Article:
7. Putting the colour purple on your plate
According to experts from Whole Foods, who examined consumer behaviour globally across 465 stores, our plates are going to look very colourful this year, with purple foods in particular expected to fly off the shelves.
8. Pulp Non-Fiction: Cold-pressed avocado oil
About 70 per cent of oil pressed from the pulp of avocados is oleic acid, a monounsaturated omega-9 fatty acid that’s also the main component of olive oil and the factor that makes both oils heart healthy.
RELATED: 13 Reasons To Love Avocado
Like olive oil, avocado oil has been shown to be one of the most effective oils in increasing the “good” cholesterol, HDL, while also reducing blood triglycerides, LDL (“bad”) cholesterol levels and lowering blood pressure. Also, avocado oil is a good source of lutein, an antioxidant that may help reduce the risk of cataracts and macular degeneration. Consuming healthy fats like avocado oil also helps the body absorb important nutrients in plant foods, such as carotenoids, found in carrots and spinach.
But wait, there’s more!
9. Consume some cabbage, savour some sauerkraut
Shred it, pickle it, boil it, stuff it.
One half cup of shredded cabbage (75 grams) contains just 17 calories, a mere 4 grams of carbohydrate (including 1 gram of fibre and 2 grams of sugar) and 1 gram of protein.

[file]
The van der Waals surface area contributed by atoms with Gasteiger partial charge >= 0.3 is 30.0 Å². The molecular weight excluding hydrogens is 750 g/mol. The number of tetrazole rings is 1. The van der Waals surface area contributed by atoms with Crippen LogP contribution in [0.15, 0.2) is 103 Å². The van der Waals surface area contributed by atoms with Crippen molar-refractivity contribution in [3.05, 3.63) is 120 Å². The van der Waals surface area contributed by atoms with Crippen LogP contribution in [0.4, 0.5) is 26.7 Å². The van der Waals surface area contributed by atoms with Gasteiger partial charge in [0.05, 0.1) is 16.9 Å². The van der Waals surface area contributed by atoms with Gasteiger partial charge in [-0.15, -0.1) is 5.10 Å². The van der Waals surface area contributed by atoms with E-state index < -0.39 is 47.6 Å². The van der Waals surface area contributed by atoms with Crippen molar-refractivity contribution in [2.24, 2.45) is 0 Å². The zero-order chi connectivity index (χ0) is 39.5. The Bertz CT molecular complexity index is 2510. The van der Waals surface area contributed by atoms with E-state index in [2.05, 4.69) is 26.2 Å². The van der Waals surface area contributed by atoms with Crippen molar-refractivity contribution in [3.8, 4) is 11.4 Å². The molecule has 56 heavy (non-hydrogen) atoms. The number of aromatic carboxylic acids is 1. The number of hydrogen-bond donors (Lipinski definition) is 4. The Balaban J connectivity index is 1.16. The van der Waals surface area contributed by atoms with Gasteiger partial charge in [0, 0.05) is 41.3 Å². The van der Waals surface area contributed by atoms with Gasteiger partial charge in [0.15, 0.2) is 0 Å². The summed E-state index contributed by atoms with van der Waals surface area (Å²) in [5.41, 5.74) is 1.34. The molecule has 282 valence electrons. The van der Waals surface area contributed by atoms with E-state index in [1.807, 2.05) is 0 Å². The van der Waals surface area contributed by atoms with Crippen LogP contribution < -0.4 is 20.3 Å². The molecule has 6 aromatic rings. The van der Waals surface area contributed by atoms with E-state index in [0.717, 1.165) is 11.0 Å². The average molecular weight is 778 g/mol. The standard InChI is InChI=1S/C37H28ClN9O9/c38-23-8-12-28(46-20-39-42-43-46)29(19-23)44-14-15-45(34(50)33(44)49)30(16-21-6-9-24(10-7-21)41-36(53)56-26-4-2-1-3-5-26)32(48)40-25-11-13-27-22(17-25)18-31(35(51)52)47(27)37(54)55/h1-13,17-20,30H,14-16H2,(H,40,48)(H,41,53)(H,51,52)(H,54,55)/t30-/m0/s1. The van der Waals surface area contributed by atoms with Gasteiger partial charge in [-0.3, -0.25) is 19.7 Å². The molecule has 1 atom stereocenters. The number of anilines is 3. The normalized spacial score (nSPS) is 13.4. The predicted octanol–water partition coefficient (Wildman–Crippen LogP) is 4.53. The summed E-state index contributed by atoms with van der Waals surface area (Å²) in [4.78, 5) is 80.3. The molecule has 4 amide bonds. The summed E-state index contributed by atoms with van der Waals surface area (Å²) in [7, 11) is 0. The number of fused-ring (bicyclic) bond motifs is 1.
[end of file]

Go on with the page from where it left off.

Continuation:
10. What’s wrong with watermelon?
Nothing’s wrong, and everything’s right. Remember how we were once told it was only water and sugar and therefor a waste of calories? That was wrong. Sure, it’s about 90 per cent water, but we now know water is good for us, hydrating the body, flushing the kidneys and bladder and keeping our blood flowing. And the big melon is dripping with valuable nutrients: lots of beta-carotene, folate, vitamin C, vitamin B5 and smaller amounts of B1, B2, B3 and B6.
Plus important minerals: calcium, magnesium, phosphorus, potassium, and small amounts of copper, iron and zinc. Its very big on lycopene, the carotenoid also found in tomatoes that gives watermelon its rosy hue and fights free radicals. In short, watermelon is cleansing, alkalinizing and mineralizing and easy to digest. So slurp up all that tasty watermelon juice along with the melon or buy a jug of Tropicana watermelon juice at the supermarket. Plus, watermelon seeds are now a thing. Look for sprouted watermelon seeds.
…And these items have had their day
When you can buy Campbell’s Pho in a cardboard box at the supermarket you know the trend is past its peak. Faux pho, anyone?
2. Pumpkin spice
It’s not a flavour, it’s an invasion: pumpkin spice everything all the time everywhere: PS Cheerios, PS kale chips, PS beer, PS yogurt, PS potato chips, PS etc.
Still good for you, as part of the cruciferous veggie family, but so ubiquitous it’s boring already (See pumpkin spice above).
Once somewhat exotic but now it’s everywhere—and everybody can now pronounce it correctly.